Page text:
Many Latinas of indigenous heritage, from tribes that reigned from Central America up into modern-day Colorado, unlike activists in MEChA, do not identify as indigenous people or Native Americans because of the racism that plagues American societies. This is largely due to white supremacy and linguistic bigotry–Spanish-speaking indigenous people do not identify with English-speaking indigenous people and vice versa, but again, white, patriarchal society also has a stake in keeping minorities from unifying.

“Women who wish to share their similar experiences ought to be able to do so but [they should] do so within the context of being mindful that we are part of a larger body of people under siege and all of us are needed in the struggle.”[1]

Native American women were the first people to experience the violence, racism and sexism the English, Spanish, French, Dutch, and Germans brought with them from Europe. Very few women’s histories have been recorded from the time of European invasion and those stories that have been retold are suspicious in their details.

“Along with Pocahontas, Sacajawea is the best known of Native American women; the fact that both are remembered for the assistance that they rendered to white men is an aspect of national history that deserves more thoughtful attention than it has received.”[2]

These two Native American women have received the highest “honors” available in U.S. culture: Sacajawea was immortalized on a coin and Pocahontas got her own Disney movie.

“By implying that ‘noble’ Indians like Pocahontas recognized the superiority of non-Indian culture and consequently wanted Europeans to overrun their lands, it allowed whites to rationalize their illegal and immoral seizure of Indian lands.”[3] Indeed, the whitewashed storytelling about Native Americans nearly always places European culture in a superior role, and only when the “savages” recognize this are they “saved” and brought into Christianity.

The sheer number of people who were killed by violence and disease after the arrival of Europeans limits the available historical examples of Native American women but, anthologies of Native American women have recorded stories from tribes across the country about remarkable and heroic women.

Among them is Lozan, “the only Apache woman known to have devoted herself fully to the life of a warrior.”[4] Because she took on a traditionally masculine Apache role she disregarded the traditional feminine role she would have taken on if not for her prowess as a warrior.

Many Native American cultures were far more accepting of variation in gender roles than Europeans ever were. Most Native American cultures throughout North America recognized and often revered the possibility of gender variation. The modern term for those people who felt both masculine and feminine is two-spirit. A transgender person, or two-spirit, is one who is born with one sex but feels that her/his gender role should be closer to that of the other sex. Two-spirits and those who are born intersexed, were historically seen as special, intellectual beings in many Native American cultures because they embodied both masculine and feminine spirits. In essence they were more whole as a person than anyone who was solely male or solely female could be. Recognition of this cross-gender identification has been documented in over 155 tribes in North America.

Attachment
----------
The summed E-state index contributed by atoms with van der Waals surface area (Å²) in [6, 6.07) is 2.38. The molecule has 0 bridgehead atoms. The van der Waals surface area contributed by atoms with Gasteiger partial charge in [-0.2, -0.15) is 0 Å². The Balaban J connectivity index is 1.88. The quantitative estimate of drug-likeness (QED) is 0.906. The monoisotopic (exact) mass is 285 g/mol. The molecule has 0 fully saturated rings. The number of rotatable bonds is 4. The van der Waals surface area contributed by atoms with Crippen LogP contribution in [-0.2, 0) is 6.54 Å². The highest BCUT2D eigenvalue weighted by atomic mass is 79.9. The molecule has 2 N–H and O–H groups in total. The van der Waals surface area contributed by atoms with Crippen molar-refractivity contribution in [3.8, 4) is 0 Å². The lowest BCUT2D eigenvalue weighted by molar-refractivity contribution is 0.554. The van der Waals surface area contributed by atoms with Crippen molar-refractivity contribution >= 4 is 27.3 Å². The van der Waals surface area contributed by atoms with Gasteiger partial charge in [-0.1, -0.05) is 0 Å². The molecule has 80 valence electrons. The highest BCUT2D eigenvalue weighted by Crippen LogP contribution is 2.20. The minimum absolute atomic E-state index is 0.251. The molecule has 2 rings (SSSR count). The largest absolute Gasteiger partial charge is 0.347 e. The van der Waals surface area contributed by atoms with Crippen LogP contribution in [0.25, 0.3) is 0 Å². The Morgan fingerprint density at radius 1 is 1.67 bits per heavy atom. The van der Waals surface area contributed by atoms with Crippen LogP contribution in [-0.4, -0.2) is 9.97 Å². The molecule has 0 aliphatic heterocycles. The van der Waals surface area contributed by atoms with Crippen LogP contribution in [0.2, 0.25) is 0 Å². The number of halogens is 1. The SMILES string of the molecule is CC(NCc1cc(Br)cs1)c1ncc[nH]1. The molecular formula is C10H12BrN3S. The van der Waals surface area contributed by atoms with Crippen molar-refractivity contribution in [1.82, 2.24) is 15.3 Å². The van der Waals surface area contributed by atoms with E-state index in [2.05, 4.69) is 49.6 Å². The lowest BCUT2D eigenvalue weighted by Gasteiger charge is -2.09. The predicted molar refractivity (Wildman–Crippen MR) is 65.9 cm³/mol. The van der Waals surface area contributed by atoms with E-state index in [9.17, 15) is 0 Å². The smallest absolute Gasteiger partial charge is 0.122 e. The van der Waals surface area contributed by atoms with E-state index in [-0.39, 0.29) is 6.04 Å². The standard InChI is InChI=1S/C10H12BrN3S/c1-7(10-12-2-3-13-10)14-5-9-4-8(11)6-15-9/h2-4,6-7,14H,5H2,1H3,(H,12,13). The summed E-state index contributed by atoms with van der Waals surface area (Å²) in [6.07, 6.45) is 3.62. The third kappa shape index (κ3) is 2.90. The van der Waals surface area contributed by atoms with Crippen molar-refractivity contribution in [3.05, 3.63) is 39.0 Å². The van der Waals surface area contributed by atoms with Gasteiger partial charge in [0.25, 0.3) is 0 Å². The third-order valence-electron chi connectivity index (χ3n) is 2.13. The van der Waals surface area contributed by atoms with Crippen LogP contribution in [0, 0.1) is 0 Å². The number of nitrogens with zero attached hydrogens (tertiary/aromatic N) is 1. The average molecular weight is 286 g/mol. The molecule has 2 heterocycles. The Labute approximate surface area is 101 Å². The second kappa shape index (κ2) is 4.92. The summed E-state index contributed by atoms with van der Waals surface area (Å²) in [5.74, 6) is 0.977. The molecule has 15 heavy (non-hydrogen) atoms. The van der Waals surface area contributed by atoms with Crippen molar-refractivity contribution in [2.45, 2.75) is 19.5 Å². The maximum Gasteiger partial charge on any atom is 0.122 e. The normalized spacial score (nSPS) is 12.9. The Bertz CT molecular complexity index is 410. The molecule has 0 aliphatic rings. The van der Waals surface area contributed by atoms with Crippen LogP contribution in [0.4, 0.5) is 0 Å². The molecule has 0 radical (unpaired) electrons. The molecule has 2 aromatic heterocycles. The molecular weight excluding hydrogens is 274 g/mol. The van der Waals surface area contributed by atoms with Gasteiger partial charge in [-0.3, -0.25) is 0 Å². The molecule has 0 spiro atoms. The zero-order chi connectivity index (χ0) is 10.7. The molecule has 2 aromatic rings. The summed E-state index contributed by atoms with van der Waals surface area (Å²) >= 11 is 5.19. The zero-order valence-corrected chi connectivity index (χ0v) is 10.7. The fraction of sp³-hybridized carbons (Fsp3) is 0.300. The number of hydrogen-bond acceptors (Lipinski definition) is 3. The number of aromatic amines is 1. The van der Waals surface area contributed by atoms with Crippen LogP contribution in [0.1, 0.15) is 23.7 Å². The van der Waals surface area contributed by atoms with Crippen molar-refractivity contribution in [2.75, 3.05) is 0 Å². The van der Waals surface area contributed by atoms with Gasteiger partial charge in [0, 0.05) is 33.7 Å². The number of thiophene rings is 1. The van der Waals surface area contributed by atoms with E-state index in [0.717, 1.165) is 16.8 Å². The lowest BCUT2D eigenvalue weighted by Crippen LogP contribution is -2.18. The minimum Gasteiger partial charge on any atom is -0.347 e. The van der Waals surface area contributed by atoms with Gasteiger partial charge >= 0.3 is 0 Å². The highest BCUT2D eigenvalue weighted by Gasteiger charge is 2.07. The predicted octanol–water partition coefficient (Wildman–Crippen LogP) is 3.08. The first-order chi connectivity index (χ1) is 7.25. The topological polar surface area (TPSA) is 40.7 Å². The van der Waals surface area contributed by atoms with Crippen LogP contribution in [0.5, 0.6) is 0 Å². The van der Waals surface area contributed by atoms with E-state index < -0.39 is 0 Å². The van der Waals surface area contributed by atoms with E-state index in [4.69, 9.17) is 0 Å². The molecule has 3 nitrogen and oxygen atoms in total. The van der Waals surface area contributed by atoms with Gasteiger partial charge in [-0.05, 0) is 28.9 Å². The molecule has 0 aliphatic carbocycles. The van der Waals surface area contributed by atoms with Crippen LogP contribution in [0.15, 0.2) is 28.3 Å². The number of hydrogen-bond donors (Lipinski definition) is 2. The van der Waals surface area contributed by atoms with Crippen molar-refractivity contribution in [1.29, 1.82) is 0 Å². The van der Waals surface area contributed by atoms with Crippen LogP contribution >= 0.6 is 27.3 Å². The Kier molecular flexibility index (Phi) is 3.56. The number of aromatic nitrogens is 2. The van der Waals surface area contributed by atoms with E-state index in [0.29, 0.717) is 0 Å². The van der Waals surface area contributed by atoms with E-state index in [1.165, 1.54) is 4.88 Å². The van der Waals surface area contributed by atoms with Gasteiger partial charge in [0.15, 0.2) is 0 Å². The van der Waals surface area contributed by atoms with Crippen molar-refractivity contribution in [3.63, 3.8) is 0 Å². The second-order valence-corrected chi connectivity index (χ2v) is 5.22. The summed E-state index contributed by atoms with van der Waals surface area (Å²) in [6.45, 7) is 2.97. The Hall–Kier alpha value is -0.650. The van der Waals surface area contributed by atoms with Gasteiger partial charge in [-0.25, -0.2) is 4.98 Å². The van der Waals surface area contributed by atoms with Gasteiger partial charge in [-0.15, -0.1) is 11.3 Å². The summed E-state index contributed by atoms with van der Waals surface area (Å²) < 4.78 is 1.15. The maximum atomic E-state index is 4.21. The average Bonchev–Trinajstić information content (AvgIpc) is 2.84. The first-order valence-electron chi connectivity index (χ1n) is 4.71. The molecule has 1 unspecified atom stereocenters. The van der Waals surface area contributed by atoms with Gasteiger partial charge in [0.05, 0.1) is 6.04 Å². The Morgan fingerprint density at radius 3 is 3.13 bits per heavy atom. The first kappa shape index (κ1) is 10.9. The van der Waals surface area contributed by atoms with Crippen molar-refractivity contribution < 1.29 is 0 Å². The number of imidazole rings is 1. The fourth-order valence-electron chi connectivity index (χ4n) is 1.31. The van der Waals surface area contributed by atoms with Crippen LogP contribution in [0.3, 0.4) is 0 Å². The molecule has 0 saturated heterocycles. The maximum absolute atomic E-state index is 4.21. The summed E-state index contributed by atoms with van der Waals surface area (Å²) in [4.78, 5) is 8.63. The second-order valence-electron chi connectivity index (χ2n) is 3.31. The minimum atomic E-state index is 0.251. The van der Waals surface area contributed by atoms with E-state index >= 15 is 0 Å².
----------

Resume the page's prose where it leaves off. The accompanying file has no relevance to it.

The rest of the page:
It was not uncommon for a woman who dressed and acted like a man to engage in sexual relationships with other women and historically there was much more acceptance of fluidity within identity and orientation in Native American cultures. While Europeans often conflate gender roles and sexual orientation, many two-spirit people were celibate, and therefore would not fit into the modern “homosexual” box.

Today Native Americans who identify as two-spirit “face homophobia and sexism from [their] own people, racism from lesbians and gays, and racism, homophobia, and sexism from the dominant society, not to mention the classism many Native Americans have to deal with.”[5]

Many Native Americans who identify as either lesbian, bisexual, transgender, intersex, or two-spirit are active in combating homophobia in hetero-normative societies, including Native American societies, and in combating racism in predominantly white societies, including the LGBTQAI society.

Those Native American women who are now fighting for equality and an end to racism, sexism, homophobia, classism, and ableism have an amazing repertoire of heroines to look up to from the middle of the 17th century on. Unfortunately the oral traditions that would have carried stories of heroes and heroines from before the European invasion were lost to racism, disease, and death.

One of the first Native American women to make it into the European historical records was Cochacoeske, the village leader of the Pamunkey, who signed the Treaty of Middle Plantation of 1677. “Unlike most agreements between whites and Indians, it attempted to be fair to both sides…. During the negotiations, she insisted that the treaty identify her as the leader, not only of the Pamunkeys, but also of several neighboring tribes.” Cochacoeske “chose to use negotiation rather than weapons to realize her ambition.”[6]

Another historical sister Native American women can look to is Molly Brant. The sister of Joseph Brant, a Mohawk chief, she “was perhaps the most politically powerful Native American woman during the late eighteenth century.” Even if she had not been the sister of the chief, “In traditional Iroquois society, women enjoyed a good deal of economic and political power,”[7] and were the owners of the land and what it produced.